Obama Administration's Relationship With the Politically Changing Iran

Ask an average Santa Monica College student about the financial crisis in the United States today and they might have a few things to talk about, but ask about the foreign policy crisis Obama faces with Iran and they probably won't know much.

The truth of the matter is that although mass-media has used many outlets in an attempt to inform the general population, if the problems being expressed aren't occurring in such a way that it immediately affects the said population then chances are these people will find it easier to ignore the problem than try to understand it.

Almost 30 years ago, diplomats of the American Embassy in Iran were taken hostage by a group of students for 444 days beginning in November of 1979. The entire world illustrated post-revolution Iran as a country of religious fundamentalists. The United States' relations with Iran from that moment were void.

Since then, relations have softened and many are in high hopes of the Obama administration beginning talks with Iran, but don't expect that anytime soon. During his most recent press conference, President Obama on Iran said "My expectation is in the coming months we will be looking for openings that can be created where we can start sitting across the table, face to face, diplomatic overtures that will allow us to move our policy in a new direction."

What President Obama omitted from his entire briefing on Iran-U.S. relations is the fact that there is a presidential election in June 2009 and Mahmoud Ahmadinejad faces some serious heat from voters. His choice to appease the lower class with social programs such as his $1.3 billion "Love Fund" to subsidize marriage for the poor has diminished the middle class' purchasing power and left many chafed with the administration.

Parliamentary speaker Ali Larijani was quoted by a group of listening reporters in Tehran as saying, "The United States needs to play on a chess set [with Iran] instead of playing in a boxing ring." The International Atomic Energy Agency, or IAEA, announced this week that Iran now has amassed enough enriched uranium to build an atomic bomb if they choose to.

Indeed, Ahmadinejad's direct threats to Israel are unacceptable and if they were to attack, U.S. involvement would be completely necessary. His threats have remained just that, threats, but Iran's recent need for 66,000 centrifuges (used to enrich uranium for atomic bomb) are quite questionable.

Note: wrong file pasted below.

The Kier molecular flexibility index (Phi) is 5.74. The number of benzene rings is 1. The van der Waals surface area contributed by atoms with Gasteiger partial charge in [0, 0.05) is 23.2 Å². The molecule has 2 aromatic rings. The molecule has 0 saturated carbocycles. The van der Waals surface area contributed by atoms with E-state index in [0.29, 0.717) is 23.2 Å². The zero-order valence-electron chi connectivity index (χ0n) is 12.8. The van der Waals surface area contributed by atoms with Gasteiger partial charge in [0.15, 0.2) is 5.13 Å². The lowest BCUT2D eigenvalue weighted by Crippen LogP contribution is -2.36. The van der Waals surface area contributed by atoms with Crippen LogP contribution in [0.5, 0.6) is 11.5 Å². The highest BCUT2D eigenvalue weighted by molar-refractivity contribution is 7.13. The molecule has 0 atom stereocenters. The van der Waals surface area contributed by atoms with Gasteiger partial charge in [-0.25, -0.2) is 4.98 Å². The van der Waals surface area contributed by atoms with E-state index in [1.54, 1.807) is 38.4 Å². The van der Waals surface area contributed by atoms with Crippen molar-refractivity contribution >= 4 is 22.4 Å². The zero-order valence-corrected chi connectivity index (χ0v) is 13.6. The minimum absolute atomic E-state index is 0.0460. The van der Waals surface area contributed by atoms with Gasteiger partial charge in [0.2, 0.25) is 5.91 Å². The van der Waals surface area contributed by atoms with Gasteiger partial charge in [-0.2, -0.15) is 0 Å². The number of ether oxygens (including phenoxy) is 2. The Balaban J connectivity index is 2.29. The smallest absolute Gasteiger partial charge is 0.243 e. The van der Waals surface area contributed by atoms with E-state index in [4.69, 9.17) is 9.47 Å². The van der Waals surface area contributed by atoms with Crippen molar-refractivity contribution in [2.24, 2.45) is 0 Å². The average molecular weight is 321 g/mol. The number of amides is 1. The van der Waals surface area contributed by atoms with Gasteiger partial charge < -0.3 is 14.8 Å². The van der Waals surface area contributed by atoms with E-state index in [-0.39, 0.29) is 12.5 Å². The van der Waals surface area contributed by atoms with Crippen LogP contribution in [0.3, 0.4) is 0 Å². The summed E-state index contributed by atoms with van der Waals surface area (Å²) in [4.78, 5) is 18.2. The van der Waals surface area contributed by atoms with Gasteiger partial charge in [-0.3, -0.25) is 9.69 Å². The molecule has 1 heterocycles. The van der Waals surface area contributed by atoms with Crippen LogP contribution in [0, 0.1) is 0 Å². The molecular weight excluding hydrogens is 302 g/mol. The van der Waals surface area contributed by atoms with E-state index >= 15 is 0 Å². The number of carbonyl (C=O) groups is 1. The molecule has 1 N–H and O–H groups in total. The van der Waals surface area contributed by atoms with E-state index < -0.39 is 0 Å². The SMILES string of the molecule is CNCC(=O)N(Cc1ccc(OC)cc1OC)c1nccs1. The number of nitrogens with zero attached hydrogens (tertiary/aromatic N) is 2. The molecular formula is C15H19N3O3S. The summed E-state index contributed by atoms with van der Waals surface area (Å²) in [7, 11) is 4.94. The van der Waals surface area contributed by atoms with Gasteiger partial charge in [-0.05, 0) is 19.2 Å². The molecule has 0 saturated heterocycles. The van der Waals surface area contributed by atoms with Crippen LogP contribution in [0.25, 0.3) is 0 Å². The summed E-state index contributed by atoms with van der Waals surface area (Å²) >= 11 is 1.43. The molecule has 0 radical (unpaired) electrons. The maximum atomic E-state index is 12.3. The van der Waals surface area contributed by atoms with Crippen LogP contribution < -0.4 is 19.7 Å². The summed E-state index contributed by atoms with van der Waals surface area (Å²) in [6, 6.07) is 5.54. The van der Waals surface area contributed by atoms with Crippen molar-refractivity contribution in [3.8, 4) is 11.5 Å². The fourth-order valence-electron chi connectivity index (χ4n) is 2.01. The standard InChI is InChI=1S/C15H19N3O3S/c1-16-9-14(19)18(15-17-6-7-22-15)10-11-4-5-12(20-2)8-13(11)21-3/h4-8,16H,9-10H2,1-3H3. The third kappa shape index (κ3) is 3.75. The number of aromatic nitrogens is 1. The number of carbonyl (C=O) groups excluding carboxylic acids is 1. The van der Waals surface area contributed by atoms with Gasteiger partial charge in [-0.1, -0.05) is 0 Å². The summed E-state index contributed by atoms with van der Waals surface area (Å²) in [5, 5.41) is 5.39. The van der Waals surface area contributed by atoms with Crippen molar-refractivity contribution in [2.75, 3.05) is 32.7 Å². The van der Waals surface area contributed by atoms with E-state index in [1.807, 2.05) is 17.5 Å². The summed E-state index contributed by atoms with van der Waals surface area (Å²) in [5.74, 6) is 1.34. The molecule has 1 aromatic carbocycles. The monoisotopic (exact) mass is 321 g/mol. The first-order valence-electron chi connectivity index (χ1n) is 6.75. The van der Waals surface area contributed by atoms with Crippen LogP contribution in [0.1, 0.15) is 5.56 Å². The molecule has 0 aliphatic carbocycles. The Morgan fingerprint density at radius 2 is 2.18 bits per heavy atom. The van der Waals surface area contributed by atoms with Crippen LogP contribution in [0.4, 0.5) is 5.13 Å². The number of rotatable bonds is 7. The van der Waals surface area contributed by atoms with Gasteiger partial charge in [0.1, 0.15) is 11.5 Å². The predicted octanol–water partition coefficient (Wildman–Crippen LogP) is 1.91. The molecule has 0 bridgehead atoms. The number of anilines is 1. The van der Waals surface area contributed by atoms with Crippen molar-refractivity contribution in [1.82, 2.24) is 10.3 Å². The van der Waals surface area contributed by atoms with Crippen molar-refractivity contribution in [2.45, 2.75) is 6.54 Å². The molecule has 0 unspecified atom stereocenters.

The Bush administration wasn't so spectacular at this game of chess with Iran, but if Iran continues to defy the IAEA, President Obama and the rest of the world for that matter will be forced to play along with Iran, which is what Ahmadinejad wants and what many fear. If open talks existed between Iran and the U.S. then such fears could be eliminated because Iran has as much right to nuclear energy as any other nation, but they should communicate openly to establish themselves in the global nuclear club.

As mentioned above, Obama said that he was looking for an opening to begin talks and it is evident he has already found such a time. Obama's advisers are strategically waiting and hoping that Ahmadinejad will lose this upcoming election.

But if this is so, then who will replace him? Professor Maria Montero of SMC, an expert in Iranian policy, answered my question. "Presidential elections are coming on June 12th, and it appears as if former president Khatami will run again," said Montero. "He is widely considered a reformist and a pragmatic leader. Most experts agree that it would be in U.S. interest if he were to return to power. He has an intelligent and above all congenial disposition and he is well received in the West."

With 60 percent of Iran's population of 70 million people being under the age of 30, most remain untouched and unmoved by a revolution they never experienced or the rule of the Shah. Not to mention, most never participated in the drawn-out war with Iraq, but have only seen Iran's unique blend of theocracy and democracy.

Most of Iran's population is very well educated and they are no dummy to the unemployment rates and heavy restrictions imposed upon them by the current regime. Many are rebelling in baby steps by flirting openly in the streets and many girls are now wearing nail polish. Perhaps such voice of rebellion will be heard in the 2009 election.

Professor Montero also mentioned that "It should be understood that the real balance of power under the current constitution in Iran lies with the Supreme Leader, Ayatollah Ali Khameni. Thus, it would be most effective if the U.S. were to conduct relations directly with him."

This is what the Obama administration should be doing after the people of Iran speak to Khameni through their voice of choice for president in June. Once this occurs, the chess games may begin.